Our first stop in Quebec City was the National Assembly. The Quebec National Assembly is a beautiful structure that was built in 1886 to replace the original that had been destroyed by fire three years earlier. The facade of the building features a pantheon representing important events and people in the history of Quebec.
As we did in all of the provinces that we had visited, we enjoyed a walking tour of the historic building. The guide was a very nice bilingual woman who truly seemed to appreciate Josh's near fluent skills in the French language. I watched and smiled proudly as he almost effortlessly conversed with her and with other members of the tour group. It was truly amazing to listen to Josh converse in French. It was a skill that I wished that I had and until this trip, I had no idea that Josh had accomplished my wish.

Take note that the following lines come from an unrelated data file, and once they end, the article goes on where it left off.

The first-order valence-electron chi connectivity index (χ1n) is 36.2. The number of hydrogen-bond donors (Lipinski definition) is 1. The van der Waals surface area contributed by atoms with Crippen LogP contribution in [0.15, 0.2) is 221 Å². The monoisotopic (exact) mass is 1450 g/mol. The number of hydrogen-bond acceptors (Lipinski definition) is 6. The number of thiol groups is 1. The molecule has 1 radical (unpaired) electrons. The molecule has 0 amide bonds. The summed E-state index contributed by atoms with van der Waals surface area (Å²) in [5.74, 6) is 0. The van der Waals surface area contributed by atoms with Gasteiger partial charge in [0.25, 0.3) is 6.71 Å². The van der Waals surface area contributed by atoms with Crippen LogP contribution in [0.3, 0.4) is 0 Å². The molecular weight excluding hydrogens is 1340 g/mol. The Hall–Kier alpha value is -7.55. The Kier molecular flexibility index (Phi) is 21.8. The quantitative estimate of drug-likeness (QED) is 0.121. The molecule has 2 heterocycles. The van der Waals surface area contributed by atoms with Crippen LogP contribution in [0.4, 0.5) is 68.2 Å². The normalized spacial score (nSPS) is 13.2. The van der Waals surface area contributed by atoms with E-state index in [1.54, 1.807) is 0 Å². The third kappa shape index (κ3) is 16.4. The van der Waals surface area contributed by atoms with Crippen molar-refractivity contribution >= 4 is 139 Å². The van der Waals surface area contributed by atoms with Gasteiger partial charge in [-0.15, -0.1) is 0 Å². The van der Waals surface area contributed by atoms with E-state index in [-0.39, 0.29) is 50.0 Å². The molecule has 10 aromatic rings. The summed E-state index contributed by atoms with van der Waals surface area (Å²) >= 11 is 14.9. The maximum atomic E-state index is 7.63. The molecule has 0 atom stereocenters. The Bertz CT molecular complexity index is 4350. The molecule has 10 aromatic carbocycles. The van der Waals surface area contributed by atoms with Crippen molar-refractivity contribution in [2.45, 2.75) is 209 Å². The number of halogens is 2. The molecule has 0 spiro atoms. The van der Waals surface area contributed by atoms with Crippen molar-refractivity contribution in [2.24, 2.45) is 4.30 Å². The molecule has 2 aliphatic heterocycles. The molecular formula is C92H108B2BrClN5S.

We took extensive photographs and shot lots of video footage in and around the National Assembly building and enjoyed the beauty and majesty of the place.
When we departed from the National Assembly, we headed down to the lower part of the city and the Plains of Abraham in Battlefields Park. Located just outside the walls of the city, the Plains of Abraham was the site of one of the most important battles in Canadian history. It was on this site that control of the northern part of the continent was decided.
With Brutus in tow, we stepped out onto the lush green and gently rolling land of the Plains of Abraham.
"I'm getting that historic feeling again," Josh said.
"Yeah, me too. Battlefields always seem to do that to me," I replied.
On September 13, 1759, British forces under the command of General James Wolfe had scaled the cliffs and surprised the French army under the command of General Montcalm. The ensuing battle led to Britain winning control of all of North America from France.
"We learned about this place in history class," Josh said. "Both the British and French generals were killed in the battle."